The grandfathers of 1876 were fond of telling how Webster opposed taking Texas and Oregon into the Union; how George Washington advised against including the Mississippi River; and how Monroe warned Congress that a country that reached from the Atlantic to the Middle West was "too extensive to be governed but by a despotic monarchy." They told how Abraham Lincoln, when he was postmaster of New Salem, used to carry the letters in his coon- skin cap and deliver them at sight; how in 1822 the mails were carried on horseback and not in stages, so as to have the quickest possible service; and how the news of Madison's election was three weeks in reaching the people of Kentucky. When the telegraph was mentioned, they told how in Revolutionary days the patriots used a system of signalling called "Washington's Tele- graph," consisting of a pole, a flag, a basket, and a barrel.

So, the young Republic was still within hearing distance of its childhood, in 1876. Both in sentiment and in methods of work it was living close to the log-cabin period. Many of the old slow ways survived, the ways that were fast enough in the days of the stage-coach and the tinder-box. There were seventy-seven thousand miles of railway, but poorly built and in short lengths. There were manufacturing industries that employed two million, four hundred thousand people, but every trade was broken up into a chaos of small competitive units, each at war with all the others. There were energy and enterprise in the highest degree, but not efficiency or organization. Little as we knew it, in 1876 we were mainly gathering together the plans and the raw materials for the building up of the modern business world, with its quick, tense life and its national structure of immense coordinated industries.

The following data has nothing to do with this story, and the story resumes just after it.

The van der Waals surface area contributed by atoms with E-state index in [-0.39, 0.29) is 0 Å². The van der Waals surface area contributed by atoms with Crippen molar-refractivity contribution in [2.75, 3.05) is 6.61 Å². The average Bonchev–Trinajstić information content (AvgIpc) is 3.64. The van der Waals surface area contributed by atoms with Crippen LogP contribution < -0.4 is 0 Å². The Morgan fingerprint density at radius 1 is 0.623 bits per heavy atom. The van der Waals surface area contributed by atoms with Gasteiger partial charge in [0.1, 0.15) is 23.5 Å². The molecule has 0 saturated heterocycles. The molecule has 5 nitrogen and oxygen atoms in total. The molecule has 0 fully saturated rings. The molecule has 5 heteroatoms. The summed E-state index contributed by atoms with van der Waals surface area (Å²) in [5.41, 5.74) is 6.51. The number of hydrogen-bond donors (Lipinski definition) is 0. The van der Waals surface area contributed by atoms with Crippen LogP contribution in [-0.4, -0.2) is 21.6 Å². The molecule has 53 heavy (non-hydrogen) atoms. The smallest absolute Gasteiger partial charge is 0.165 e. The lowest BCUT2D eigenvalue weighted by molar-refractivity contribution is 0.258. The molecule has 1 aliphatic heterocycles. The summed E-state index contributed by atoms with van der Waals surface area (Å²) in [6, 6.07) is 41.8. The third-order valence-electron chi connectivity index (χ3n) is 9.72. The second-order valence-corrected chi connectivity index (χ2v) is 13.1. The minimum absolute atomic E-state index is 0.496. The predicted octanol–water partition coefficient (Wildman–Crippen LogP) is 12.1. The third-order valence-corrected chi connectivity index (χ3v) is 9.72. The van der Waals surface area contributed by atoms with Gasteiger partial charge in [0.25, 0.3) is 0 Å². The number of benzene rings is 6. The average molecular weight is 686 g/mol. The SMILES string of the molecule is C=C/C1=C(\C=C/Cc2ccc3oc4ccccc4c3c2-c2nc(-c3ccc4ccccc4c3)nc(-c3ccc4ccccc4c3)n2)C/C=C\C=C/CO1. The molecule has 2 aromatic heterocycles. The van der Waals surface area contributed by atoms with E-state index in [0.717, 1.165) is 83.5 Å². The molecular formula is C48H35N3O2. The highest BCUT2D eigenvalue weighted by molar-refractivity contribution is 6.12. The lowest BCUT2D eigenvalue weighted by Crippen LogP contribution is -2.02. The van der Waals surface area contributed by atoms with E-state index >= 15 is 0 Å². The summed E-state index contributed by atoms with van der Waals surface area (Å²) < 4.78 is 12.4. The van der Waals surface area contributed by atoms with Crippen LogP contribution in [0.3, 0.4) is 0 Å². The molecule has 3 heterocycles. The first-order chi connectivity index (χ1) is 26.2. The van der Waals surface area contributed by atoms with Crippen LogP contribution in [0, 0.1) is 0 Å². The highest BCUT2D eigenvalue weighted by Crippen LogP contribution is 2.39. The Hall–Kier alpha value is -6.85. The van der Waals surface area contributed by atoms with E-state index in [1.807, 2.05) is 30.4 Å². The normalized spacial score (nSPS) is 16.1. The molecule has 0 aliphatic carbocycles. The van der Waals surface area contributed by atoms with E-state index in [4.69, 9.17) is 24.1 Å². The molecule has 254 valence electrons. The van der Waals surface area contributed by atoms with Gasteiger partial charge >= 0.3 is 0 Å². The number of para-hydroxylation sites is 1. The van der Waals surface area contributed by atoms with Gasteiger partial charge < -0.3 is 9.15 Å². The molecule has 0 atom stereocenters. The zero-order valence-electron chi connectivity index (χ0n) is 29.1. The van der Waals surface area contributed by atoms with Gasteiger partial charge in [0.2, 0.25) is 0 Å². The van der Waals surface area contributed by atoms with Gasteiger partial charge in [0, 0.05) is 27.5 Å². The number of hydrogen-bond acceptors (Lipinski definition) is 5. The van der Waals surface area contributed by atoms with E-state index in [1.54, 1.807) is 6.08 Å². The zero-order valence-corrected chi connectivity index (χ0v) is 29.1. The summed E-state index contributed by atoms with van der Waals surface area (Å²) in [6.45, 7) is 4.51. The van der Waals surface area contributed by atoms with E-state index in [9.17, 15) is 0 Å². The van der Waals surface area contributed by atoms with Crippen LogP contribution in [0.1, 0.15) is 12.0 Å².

In 1876 the age of specialization and community of interest was in its dawn. The cobbler had given place to the elaborate factory, in which seventy men cooperated to make one shoe. The merchant who had hitherto lived over his store now ventured to have a home in the suburbs. No man was any longer a self-sufficient Robinson Crusoe. He was a fraction, a single part of a social mechanism, who must necessarily keep in the closest touch with many others.